My proposed project, “They Don’t Eat Alone in Spain” garnered a half scholarship to the retreat. I need your help to raise the other half, plus airfare, reward gifts and incidentals. (See budget breakdown below.)

“They Don’t Eat Alone in Spain” is based on posts from “A Wandering Jewess,” about my choice to “go it alone” for a year after the dissolution of my 10-year marriage and how Julia Cameron’s “The Artists Way” offered me an unintended framework for doing it.

“They Don’t Eat Alone in Spain” is a series of 52 Artist Dates – one-person play dates – which led me on solo sojourns to the opera and the Art Institute, to a three-week stag jaunt in Italy and ultimately an unaccompanied year in Spain (Ironically, a country notorious for togetherness. “Look around,” Robert said over lunch on my second day in Madrid. “No one here eats alone. They just don’t …”)


(They don’t eat alone, but sometimes the servers will feed you … literally.)

Whereas the majority of “post-divorce” reads fit neatly into one of two categories – “How To’s” for getting back in the relationship game or “Crazy Dating Confessionals” (“I had sex with my boss, my trainer and the bagel boy … in the same day.”) – “They Don’t Eat Alone in Spain” offers another possibility, a happy ending that doesn’t end in romance.

“They Don’t Eat Alone in Spain” offers no advice, no salacious sex, no Prince Charming – just a weekly “postcard” sent from the road  back to self, a journey taken on the backroads … stopping to fix my own flat tires, visit old promises – traveling alone, living overseas, writing a book – and becoming the heroine of my own story.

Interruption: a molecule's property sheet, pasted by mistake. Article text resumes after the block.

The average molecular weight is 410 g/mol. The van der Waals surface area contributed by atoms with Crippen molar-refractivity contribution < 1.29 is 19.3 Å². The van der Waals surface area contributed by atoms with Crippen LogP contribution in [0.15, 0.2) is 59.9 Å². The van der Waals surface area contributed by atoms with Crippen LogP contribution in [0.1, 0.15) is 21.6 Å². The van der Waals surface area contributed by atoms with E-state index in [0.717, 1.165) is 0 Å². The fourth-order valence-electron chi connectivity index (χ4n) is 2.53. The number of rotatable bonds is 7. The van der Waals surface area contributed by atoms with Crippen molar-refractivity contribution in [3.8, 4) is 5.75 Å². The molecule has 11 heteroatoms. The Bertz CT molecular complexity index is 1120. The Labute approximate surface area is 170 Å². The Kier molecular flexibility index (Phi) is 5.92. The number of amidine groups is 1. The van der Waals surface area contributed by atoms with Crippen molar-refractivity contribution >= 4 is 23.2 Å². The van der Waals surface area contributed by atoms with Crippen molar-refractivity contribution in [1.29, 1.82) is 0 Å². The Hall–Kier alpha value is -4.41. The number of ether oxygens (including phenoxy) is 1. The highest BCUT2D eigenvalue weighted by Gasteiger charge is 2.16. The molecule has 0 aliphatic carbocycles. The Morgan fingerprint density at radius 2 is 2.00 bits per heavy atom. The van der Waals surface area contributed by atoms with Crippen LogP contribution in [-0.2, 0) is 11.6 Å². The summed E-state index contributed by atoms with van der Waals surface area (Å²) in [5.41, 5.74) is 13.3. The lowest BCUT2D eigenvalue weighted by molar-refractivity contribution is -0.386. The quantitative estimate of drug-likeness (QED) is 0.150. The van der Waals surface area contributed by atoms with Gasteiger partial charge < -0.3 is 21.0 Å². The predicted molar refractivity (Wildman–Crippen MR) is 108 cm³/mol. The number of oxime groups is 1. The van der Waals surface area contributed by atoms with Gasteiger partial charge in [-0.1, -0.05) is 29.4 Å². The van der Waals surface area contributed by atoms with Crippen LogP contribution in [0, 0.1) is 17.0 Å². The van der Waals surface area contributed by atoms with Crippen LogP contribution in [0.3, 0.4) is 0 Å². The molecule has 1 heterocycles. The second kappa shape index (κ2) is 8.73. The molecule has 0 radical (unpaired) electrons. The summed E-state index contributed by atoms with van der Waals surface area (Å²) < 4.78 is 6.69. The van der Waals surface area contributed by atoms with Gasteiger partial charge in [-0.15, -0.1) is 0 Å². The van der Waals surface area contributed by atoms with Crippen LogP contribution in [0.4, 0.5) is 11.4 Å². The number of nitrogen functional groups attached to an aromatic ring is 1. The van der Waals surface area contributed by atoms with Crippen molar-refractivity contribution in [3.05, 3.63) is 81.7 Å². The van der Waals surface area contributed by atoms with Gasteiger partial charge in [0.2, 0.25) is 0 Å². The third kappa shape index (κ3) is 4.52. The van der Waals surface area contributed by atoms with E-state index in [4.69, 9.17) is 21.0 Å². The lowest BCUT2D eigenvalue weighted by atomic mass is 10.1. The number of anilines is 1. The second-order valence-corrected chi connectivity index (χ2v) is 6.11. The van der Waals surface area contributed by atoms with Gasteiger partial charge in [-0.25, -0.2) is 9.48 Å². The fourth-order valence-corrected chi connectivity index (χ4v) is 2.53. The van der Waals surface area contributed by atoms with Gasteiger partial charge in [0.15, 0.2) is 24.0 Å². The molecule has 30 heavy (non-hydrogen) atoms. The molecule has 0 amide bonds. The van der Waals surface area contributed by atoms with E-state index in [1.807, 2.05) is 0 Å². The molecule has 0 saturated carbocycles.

_______

Budget Breakdown

Rocaberti Castle Writers Retreat, Half Tuition: $2,500

Round-trip Airfare from Chicago to Barcelona and Back: $900

Accomodations, Food, Incidentals for 2 nights (pre and post retreat): $200

Rewards: Up to $300

Go Fund Me: 7.9 percent + .30 per gift: Approximately  $350 on $4000

(https://www.gofundme.com/awanderingjewess)

Artist Date 1.2: Life, Animated

 

 

life animated
Copyright. Life, Animated.

My commitment to the Artist Date began as a response to pain. To a man I affectionately referred to as the Southern Svengali and the short, sweet romance after my divorce that I couldn’t let go of. I sometimes forget that.

I forget because the weekly, solo play date as prescribed in the book The Artist’s Way, healed me from obsession I only hesitantly admitted.

I forget because two years of creative commitment, coupled with other work, allowed me to release him. Us. And my ideas about the way we should be in one another’s lives. (Which looks dramatically different than I had imagined. And while our contact can now best be described as sporadic, the connection remains strong … sweet and satisfying to both of us.)

I forget because it gently nudged me into becoming the kind of woman I dreamed of being. A woman engaged in life in interesting ways. Who does interesting things. Who has interesting conversations about more than relationships.

But today, I remember.

I remember as I find a hole in my schedule and watch my mind like a rubber band – snapping back to thoughts of the man I dated before I left for Madrid.

While I know there is no slipping back into one’s life as it once was, I had hoped we might explore dating again when I returned. But it hasn’t turned out that way. And in these quiet, alone moments, I find myself once again struggling with letting go. Of him. Us. And my ideas about the way we should be in one another’s lives.